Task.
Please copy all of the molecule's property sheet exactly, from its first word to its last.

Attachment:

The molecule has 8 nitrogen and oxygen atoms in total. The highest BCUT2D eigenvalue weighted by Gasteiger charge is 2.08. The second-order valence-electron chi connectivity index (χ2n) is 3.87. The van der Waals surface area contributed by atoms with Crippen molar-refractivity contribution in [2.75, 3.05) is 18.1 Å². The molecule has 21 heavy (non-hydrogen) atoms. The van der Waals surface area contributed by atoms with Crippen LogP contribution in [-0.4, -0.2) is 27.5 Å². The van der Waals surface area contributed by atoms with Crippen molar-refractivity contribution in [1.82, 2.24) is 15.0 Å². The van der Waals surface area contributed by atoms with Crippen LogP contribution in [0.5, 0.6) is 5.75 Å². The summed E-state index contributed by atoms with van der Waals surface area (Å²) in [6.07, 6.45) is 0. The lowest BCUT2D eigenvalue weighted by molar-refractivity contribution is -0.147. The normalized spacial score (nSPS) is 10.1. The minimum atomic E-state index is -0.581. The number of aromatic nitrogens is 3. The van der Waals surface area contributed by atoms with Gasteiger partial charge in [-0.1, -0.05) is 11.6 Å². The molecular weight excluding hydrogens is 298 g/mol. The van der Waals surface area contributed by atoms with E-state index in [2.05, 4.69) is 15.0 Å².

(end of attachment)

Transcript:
The molecule has 8 nitrogen and oxygen atoms in total. The highest BCUT2D eigenvalue weighted by Gasteiger charge is 2.08. The second-order valence-electron chi connectivity index (χ2n) is 3.87. The van der Waals surface area contributed by atoms with Crippen molar-refractivity contribution in [2.75, 3.05) is 18.1 Å². The molecule has 21 heavy (non-hydrogen) atoms. The van der Waals surface area contributed by atoms with Crippen LogP contribution in [-0.4, -0.2) is 27.5 Å². The van der Waals surface area contributed by atoms with Crippen molar-refractivity contribution in [1.82, 2.24) is 15.0 Å². The van der Waals surface area contributed by atoms with Crippen LogP contribution in [0.5, 0.6) is 5.75 Å². The summed E-state index contributed by atoms with van der Waals surface area (Å²) in [6.07, 6.45) is 0. The lowest BCUT2D eigenvalue weighted by molar-refractivity contribution is -0.147. The normalized spacial score (nSPS) is 10.1. The minimum atomic E-state index is -0.581. The number of aromatic nitrogens is 3. The van der Waals surface area contributed by atoms with Gasteiger partial charge in [-0.1, -0.05) is 11.6 Å². The molecular weight excluding hydrogens is 298 g/mol. The van der Waals surface area contributed by atoms with E-state index in [2.05, 4.69) is 15.0 Å².